Money Changed Everything for Mitt Romney in Florida Primary
It was money that won the primary for Mitt, but it didn’t make voters like him—and it won’t make the GOP rank and file show up to the polls in November, says Paul Begala. Plus, read more Daily Beast contributors on what Romney’s win means.
Mitt Romney crushed Newt Gingrich not with charm or wit or eloquence. He buried him in a mountain of money.
Romney and the super PAC supporting him spent more than $15 million on television ads. Team Gingrich spent about $3 million. Both ran almost entirely negative campaigns. One tally estimated that 93 percent of all the ads were negative. The other 7 percent were wasted.
Victory is always sweet, but this one could leave Romney feeling a little sour. Gingrich called Romney's strategy "carpet-bombing." Fair enough. But what then do we call Gingrich's strategy? Kamikaze? Gingrich strapped on his helmet, slugged down some sake, jumped in his Zero, and dive-bombed into the SS Romney. He didn't sink Romney's aircraft carrier, but he did some serious damage. Romney is likely to list even farther to starboard, as he is forced to pander even more to the far right.
Gingrich and his allies called Romney "despicable," "breathlessly dishonest," and, worst of all, "liberal." It was not enough to win, or even to make it close, but it was enough to damage Romney in November, should he emerge as the GOP standard bearer. One in four GOP voters in Florida expressed dissatisfaction with the field; a full 53 percent of Gingrich voters said they would not be happy with a Romney-led ticket. To be sure, they're not going to jump ship and vote for Obama. But they could stay home. They could refuse to give money or make calls or turn out their friends and neighbors. If Romney is the nominee, a lot of Republicans are going to sit on their hands.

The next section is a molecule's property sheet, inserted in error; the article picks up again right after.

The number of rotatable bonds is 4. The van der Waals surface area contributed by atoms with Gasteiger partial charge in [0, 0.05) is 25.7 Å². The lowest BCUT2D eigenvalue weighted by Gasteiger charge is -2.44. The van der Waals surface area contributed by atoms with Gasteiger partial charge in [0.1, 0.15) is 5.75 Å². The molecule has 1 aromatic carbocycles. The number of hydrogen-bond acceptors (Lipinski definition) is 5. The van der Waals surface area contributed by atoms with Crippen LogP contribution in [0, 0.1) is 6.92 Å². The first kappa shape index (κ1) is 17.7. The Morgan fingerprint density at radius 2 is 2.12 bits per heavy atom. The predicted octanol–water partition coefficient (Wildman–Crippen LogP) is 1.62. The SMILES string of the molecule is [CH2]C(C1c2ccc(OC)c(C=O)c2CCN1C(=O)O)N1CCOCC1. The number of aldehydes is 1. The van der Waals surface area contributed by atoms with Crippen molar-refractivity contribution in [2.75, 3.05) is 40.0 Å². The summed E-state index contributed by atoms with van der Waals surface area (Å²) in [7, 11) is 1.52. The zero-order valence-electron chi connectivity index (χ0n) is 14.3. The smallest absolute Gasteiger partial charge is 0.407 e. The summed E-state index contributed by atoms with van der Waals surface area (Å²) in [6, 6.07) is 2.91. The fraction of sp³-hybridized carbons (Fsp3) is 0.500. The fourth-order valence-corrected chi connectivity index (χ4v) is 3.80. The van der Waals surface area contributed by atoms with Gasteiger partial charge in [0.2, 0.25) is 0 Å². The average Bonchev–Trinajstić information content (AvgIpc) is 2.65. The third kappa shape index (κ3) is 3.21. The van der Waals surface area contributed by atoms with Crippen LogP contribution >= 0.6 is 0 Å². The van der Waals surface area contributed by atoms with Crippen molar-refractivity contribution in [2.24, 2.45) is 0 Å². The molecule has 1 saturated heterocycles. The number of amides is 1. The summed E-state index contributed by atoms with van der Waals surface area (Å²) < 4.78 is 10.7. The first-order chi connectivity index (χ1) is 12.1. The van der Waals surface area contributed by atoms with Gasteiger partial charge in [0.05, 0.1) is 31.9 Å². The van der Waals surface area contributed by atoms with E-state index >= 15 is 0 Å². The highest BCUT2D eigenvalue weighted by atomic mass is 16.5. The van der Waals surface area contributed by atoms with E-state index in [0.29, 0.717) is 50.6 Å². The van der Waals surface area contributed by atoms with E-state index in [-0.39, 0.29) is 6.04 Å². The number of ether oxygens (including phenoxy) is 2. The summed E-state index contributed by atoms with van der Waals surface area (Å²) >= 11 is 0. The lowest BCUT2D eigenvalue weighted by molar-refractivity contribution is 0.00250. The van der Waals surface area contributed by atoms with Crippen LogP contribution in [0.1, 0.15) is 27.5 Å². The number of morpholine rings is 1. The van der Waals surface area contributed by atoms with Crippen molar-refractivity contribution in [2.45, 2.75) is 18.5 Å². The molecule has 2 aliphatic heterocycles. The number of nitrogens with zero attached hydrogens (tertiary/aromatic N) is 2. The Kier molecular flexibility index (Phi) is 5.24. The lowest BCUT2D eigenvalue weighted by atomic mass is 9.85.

As Hillary Clinton and Barack Obama battled across 50 states and seven districts and territories in 2008 there was some bitterness, to be sure. But it was mostly confined to the upper echelons of Hillaryland and Barackistan. At the grassroots you heard time and again, "I'm for Barack, but I'm not against Hillary." Florida Republicans voted against Newt Gingrich; they did not vote for Mitt Romney.
Money begets money. Romney not only has the greatest personal fortune in the GOP field, he has the most well-funded campaign. And perhaps even more important, the super PAC supporting him dwarfs those of his competitors. An analysis by the Wesleyan Media Project shows outside spending on Campaign 2012 is up 1,600 percent over 2008. Romney's allies have mastered this new tactic. (Full disclosure: I advise the pro-Obama super PAC, Priorities USA Action.)
The campaign will now stagger through the February doldrums. Romney is very likely to win the Nevada caucuses, which he dominated in 2008. He will almost certainly continue to carpet-bomb Gingrich over the airwaves. But there's a difference between persuading voters to hate Newt Gingrich—which, frankly, is pretty easy—and getting them to love Mitt Romney, which appears to be well-nigh impossible.